As far as Donald Trump is concerned, Senate Republicans should take the lead on crafting the GOP’s alternative to the Affordable Care Act. Evidently, the chairman of the Senate Finance Committee isn’t eager to help in the endeavor.
Even Republicans who furiously fought the creation of the law and won elections with the mantra of repeal and replace speak favorably of President Barack Obama’s signature domestic achievement.
“Quite obviously, more people have health insurance than would otherwise have it, so you got to look at it as positive,” Sen. Charles E. Grassley (R-Iowa) said in a recent interview.
At a certain level, comments like these may seem so anodyne, they’re hardly notable. Any responsible assessment of the Affordable Care Act and its effects would conclude that it obviously deserves to be seen in a positive light.
But in Republican politics over the last decade, rhetoric like Grassley’s has been verboten. The only acceptable labels for “Obamacare” in GOP circles are words like “failure,” “disaster,” and attacks not suitable for publication on family websites like this one. To concede that the Affordable Care Act has helped millions, and has had a positive impact on the country, is to betray the Republican Party’s goals and principles.
Indeed, Iowa’s senior senator is an observer of particular relevance. Those who followed the debate over health-care reform closely may recall that by the fall of 2009, “no Republican received more TLC from Barack Obama” than Chuck Grassley. The Democratic president and his team reached out to him constantly, hoping that he was the kind of senator who would work in good faith towards bipartisan solutions.
He was not. While Grassley claimed to be serious about bipartisan solutions on health care reform, he was also, at the same time, making fundraising appeals urging donors to send him cash to help him “defeat Obama-care.” Grassley proceeded to talk up “death panel” garbage and tout Glenn Beck’s book.
By August 2009, Grassley told MSNBC that he was negotiating with the White House on a health care compromise, which Grassley was prepared to vote against, even if it included everything he asked for.
In the years that followed, the conservative Iowan did what hundreds of other GOP lawmakers did: Grassley voted to repeal the reform law – in whole or in part – several times.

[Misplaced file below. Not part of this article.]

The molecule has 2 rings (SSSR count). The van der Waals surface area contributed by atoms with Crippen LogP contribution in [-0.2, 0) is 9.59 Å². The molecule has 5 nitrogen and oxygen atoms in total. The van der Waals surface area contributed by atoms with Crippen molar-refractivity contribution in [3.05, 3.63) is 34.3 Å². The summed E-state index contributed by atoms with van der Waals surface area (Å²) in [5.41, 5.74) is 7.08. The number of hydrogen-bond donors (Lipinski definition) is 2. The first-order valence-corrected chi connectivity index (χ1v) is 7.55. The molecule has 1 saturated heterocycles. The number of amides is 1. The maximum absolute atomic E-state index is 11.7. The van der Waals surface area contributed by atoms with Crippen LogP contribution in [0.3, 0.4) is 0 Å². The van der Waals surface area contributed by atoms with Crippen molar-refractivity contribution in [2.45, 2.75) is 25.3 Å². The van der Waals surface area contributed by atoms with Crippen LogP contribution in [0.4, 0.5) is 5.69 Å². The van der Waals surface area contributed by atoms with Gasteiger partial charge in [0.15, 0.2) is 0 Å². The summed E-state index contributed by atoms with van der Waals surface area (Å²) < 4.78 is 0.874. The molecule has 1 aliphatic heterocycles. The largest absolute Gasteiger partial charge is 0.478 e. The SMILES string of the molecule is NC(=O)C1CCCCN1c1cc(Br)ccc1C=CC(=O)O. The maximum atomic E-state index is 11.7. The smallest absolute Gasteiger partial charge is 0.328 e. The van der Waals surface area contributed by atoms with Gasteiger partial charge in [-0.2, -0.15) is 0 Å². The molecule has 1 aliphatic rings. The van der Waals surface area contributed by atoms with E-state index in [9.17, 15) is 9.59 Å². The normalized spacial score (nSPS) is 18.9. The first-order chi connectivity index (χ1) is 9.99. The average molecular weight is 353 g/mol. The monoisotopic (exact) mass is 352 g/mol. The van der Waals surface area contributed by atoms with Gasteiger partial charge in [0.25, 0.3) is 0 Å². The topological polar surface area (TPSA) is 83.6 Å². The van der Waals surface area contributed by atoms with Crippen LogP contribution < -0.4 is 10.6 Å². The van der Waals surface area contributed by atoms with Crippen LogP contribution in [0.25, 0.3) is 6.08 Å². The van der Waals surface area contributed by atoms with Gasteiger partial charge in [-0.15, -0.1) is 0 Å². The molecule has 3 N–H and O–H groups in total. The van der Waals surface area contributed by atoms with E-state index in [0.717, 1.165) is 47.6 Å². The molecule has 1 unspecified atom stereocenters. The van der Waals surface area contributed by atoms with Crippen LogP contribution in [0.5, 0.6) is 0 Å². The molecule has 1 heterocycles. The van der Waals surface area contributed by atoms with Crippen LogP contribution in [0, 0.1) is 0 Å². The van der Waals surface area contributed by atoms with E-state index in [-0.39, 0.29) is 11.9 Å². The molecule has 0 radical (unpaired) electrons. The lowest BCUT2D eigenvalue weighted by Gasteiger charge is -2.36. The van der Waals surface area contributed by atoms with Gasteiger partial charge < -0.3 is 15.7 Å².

And yet, here we are.
The Washington Post’s Aaron Blake recently added, “It is worth taking stock of this moment. What we are seeing here is the marking of a willful GOP capitulation to Obamacare. Republicans are essentially admitting it is here to stay, barring unforeseen changes. They are trying to dress it up and put a good face on it for Trump, given that he apparently is not willing to concede the point. But it appears their long-emphasized push to get rid of this allegedly destructive law is effectively over.”
I agree with 95% of this. GOP policymakers in Congress and the White House will occasionally go through the motions, condemning the ACA more out of habit than conviction, realizing that they will never come up with an alternative that can both gain the necessary political support and meet the public’s needs and expectations.
But there is one related detail to keep in mind: there’s still that ridiculous lawsuit hanging over the ACA like a sword. A Republican judge in Texas has already used the case to begin the process of destroying “Obamacare” in its entirety, and Donald Trump’s White House recently agreed that the federal courts should do what elected officials could not: tear down the existing American health care system.
The 5th Circuit Court of Appeals will take up the case in July, and whatever the outcome, the case may yet send the ACA to the U.S. Supreme Court for a third time.
When it comes to the legislative fight, Republicans have all but thrown in the towel, as Chuck Grassley’s comments help demonstrate. When it comes to the electoral fight, GOP officials are now running around telling anyone who’ll listen how much they love the Affordable Care Act’s core elements.
But when it comes to the legal fight, Republicans still have a Hail Mary pass in mind, and much of the party still hopes it will successfully take health security from tens of millions of Americans.